Africans also keep dogs and other pets, but we tend to do so in a different manner--one that is sociologically instructive. And the pattern is the same, irrespective of social or educational status. Having not learned to live together as human beings, in a continent where man's inhumanity to man is the norm, it is sheer piety to speak of animal rights.
For us, then, a dog lives a dog's life; he is the victim of our frustrations and the cannon-fodder of our aspirations. This is why the classical hunter's dog is important in fables and in the rural community only for his genius in helping the hunter find food.
In modern times, dogs have remained hunters. They help us hunt for intruders and thieves. All over Lagos, the fashion is to put a label on the door saying "Beware of Dogs." We use them as shields in the volatile contact with other human beings.
The dog is therefore the enemy, not a friend--or perhaps a servant. The owner is not a parent, as Stanley and Elizabeth described themselves, but a master. In our own context, it is hard for dogs to be so humanized; rather, they are "thingified"--that is, a dog is a thing, a property. It is perhaps why Dog Meisler could hardly reach across to me, in spite of the genuine assurance of his good-naturedness.
What I'd known up to this point is the idea of baby-sitting. Dog-sitting? I gather it is an important job for which American dog owners are willing to pay more than the minimum wage. I remembered, on the contrary, thousands of children back home in Nigeria in dire need of baby-sitters. Due to the limited resources of Nigeria's baby boomers, who have to hold down a job in the face of triple-digit inflation and high-percentage unemployment, children are left in the care of neighbors, distracted relations, hypochondriac housemaids, or at the mercy of day-care centres. Often, parents return to confront the agony of a missing child, brutalized perhaps or fatally injured by the inattentive maid or the overworked day-care nurse.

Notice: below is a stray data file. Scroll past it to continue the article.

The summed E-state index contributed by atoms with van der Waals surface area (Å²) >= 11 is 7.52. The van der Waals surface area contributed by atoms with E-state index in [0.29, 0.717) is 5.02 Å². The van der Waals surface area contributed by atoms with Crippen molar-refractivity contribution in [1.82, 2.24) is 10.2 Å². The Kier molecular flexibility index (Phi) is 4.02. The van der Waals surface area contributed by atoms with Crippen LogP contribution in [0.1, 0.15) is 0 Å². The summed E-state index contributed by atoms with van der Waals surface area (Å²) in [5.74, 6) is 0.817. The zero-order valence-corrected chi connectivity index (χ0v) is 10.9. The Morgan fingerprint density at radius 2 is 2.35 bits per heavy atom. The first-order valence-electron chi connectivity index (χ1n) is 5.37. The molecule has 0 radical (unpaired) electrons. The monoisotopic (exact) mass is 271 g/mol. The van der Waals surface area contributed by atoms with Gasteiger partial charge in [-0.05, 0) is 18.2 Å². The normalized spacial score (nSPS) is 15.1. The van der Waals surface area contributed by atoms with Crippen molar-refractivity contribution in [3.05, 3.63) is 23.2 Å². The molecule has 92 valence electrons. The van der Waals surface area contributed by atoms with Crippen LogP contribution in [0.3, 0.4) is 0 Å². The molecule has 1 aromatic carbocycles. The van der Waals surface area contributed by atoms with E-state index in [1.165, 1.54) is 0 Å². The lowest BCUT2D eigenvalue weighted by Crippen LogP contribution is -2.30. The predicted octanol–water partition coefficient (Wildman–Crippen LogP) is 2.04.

Here, dogs seem to get a better deal. An ad conspicuously displayed in the metro in the Washington, D.C., area puts a crown on a dog's head and a garland around its neck. A popular videocassette is entitled "All Dogs Go to Heaven." An elderly man of about 60-plus who lives about four apartments across the corridor lives alone, all alone, with his dog, and I've yet to see him in a lonely or desperate mood.
Americans share this love of dogs with Mongolians, among whom the dog is the most sacred of all animals. In Tibetan Buddhism, it is believed that dogs are closest to human beings. When dogs die, so the philosophy goes, they reincarnate as human beings. In Nigeria, however, dogs are dogs. To be called a dog is perhaps the most denigrating form of social put-down.
What we are left with is that our situation has become so objectified, we are at a level below that of animals. Dogs will remain dogs as they will, but perhaps there is a lesson in the empathy between the dog and its owner: the exploration of human kindness or its opposite, and a search, possibly, for moments when men and animals spoke the same language.